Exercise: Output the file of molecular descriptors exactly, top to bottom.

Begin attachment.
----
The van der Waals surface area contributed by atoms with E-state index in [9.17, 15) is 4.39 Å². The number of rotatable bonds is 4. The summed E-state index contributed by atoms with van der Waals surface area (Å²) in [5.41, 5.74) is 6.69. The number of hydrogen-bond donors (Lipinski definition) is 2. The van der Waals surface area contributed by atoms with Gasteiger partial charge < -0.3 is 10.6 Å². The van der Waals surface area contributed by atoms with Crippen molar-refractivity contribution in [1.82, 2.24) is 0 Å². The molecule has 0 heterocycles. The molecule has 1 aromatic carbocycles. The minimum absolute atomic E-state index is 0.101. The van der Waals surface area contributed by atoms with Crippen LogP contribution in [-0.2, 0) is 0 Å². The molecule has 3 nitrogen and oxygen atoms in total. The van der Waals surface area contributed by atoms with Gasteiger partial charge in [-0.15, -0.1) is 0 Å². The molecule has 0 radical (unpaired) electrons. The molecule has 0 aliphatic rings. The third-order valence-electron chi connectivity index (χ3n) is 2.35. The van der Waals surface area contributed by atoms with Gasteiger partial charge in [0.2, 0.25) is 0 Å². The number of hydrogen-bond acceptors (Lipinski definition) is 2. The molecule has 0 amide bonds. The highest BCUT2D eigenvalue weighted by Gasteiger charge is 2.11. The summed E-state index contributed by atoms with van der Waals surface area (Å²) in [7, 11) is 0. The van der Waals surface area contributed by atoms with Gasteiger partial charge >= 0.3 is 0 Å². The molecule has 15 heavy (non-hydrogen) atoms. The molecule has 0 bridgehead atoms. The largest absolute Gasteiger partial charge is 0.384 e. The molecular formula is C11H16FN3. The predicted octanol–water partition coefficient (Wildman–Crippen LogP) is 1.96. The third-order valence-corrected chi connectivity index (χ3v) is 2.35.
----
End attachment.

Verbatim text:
The van der Waals surface area contributed by atoms with E-state index in [9.17, 15) is 4.39 Å². The number of rotatable bonds is 4. The summed E-state index contributed by atoms with van der Waals surface area (Å²) in [5.41, 5.74) is 6.69. The number of hydrogen-bond donors (Lipinski definition) is 2. The van der Waals surface area contributed by atoms with Gasteiger partial charge < -0.3 is 10.6 Å². The van der Waals surface area contributed by atoms with Crippen molar-refractivity contribution in [1.82, 2.24) is 0 Å². The molecule has 0 heterocycles. The molecule has 1 aromatic carbocycles. The minimum absolute atomic E-state index is 0.101. The van der Waals surface area contributed by atoms with Crippen LogP contribution in [-0.2, 0) is 0 Å². The molecule has 3 nitrogen and oxygen atoms in total. The van der Waals surface area contributed by atoms with Gasteiger partial charge in [-0.15, -0.1) is 0 Å². The molecule has 0 radical (unpaired) electrons. The molecule has 0 aliphatic rings. The third-order valence-electron chi connectivity index (χ3n) is 2.35. The van der Waals surface area contributed by atoms with Gasteiger partial charge in [0.2, 0.25) is 0 Å². The number of hydrogen-bond acceptors (Lipinski definition) is 2. The molecule has 0 amide bonds. The highest BCUT2D eigenvalue weighted by Gasteiger charge is 2.11. The summed E-state index contributed by atoms with van der Waals surface area (Å²) in [7, 11) is 0. The van der Waals surface area contributed by atoms with Gasteiger partial charge >= 0.3 is 0 Å². The molecule has 15 heavy (non-hydrogen) atoms. The molecule has 0 bridgehead atoms. The largest absolute Gasteiger partial charge is 0.384 e. The molecular formula is C11H16FN3. The predicted octanol–water partition coefficient (Wildman–Crippen LogP) is 1.96. The third-order valence-corrected chi connectivity index (χ3v) is 2.35.